- Price has formed clear tops and bottoms in this horizontal range. Traders will position upon a breakout of this range but they have the higher pivot before the range to concern themselves with. You can see price did have a slight rejection at resistance before the big break. Traders may have considered that a failed test of resistance and exited their position when the price closed back below the pivot resistance.
- Price action shows tests of low and was quickly regained two very obvious times. Astute traders could position inside the range at the close or break of highs of those failure test candlesticks. Traders that do so, as we may have seen evident by that larger momentum candlesticks, were well in profit before the ultimate resistance test occurred.
We did not need to see a full retracement to get involved in this uptrend. We did not miss the move which could have resulted in a trading plan breakdown as “missing the move” became more important than following your trading strategy.
This consolidation pattern is not hard to spot and as long as the resistance levels (in an uptrend) or the support levels (in a downtrend) are well-defined, you have a viable means of entering the trend.
The most important part of this trading pattern is to see some type of testing of lows (or highs in a downtrend) as it will give you an objective entry and a defined risk point.
Use A Standard Trend Line Break
I am always cautious with trend lines as we can often see them break but the price gets soundly rejected at the horizontal levels. Regardless, trend lines are a useful trading tool that can be used in multiple ways in your trading.
I chose a sloppy trend line example to show that nothing is ever perfect in trading. There are a few ways in this example that you can have joined in on this downtrend if your pullback did not come into your trading zone.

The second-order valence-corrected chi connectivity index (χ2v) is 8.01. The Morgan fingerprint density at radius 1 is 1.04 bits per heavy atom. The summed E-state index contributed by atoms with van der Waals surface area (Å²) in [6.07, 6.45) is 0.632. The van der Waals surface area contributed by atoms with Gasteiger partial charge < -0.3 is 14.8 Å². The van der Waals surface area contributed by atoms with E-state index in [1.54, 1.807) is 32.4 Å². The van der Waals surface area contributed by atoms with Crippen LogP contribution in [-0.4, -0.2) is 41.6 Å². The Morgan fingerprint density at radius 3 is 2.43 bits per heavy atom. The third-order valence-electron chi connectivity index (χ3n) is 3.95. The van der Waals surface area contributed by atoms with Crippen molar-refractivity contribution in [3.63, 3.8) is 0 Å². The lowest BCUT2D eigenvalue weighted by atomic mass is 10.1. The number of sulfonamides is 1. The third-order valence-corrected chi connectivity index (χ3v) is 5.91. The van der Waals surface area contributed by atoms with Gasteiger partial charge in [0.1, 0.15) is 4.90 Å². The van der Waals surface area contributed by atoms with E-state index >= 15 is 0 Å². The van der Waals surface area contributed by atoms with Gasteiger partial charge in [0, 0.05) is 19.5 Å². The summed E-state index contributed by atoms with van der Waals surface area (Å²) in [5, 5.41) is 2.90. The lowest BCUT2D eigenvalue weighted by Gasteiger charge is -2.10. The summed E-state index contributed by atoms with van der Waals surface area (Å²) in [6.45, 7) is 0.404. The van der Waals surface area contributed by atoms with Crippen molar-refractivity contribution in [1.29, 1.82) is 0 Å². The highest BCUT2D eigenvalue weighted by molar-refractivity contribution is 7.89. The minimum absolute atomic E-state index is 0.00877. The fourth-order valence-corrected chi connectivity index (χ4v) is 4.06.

- Once we can draw our support trend line, we can simply copy that to the upside for our resistance line.
- Price breaks the trend line and as mentioned earlier, horizontal levels can wield their power and this caused price to retrace.
- We have a test of the broken trend line (support to resistance) and then the price drops with momentum to the downside.
While you may opt to not trade the initial breaks, the power of this comes with being able to judge the break of the trend line and add to the probability of a break of the horizontal lines.
Use Chart Patterns To Help Your Trade Entry
A strong break may have you getting positioned before the break using some micro chart pattern. In our example above, the break is strong in comparison to the other candlesticks. We also have a falling three-candlestick pattern that is a continuation pattern.
Traders may opt to use pending orders below the lows of the 3 small bullish candlesticks to position before the momentum thrust.
Transition Trading Forms Part Of Your Trading Plan
You should see that you don’t have to be a pullback trader OR breakout trader. You can use both of these transitional chart patterns in one trading plan to ensure that every playable move in your instruments offers you the potential to participate.
It takes work and these are not stand-alone trading plans. You still need to test these but also ensure:
- You have risk protocols in place for every trade you make
- You must know where you will get out if you are wrong – and you will be – on a trade.
- Profits only come when you exit your trade so ensure you know exactly how you will take profits.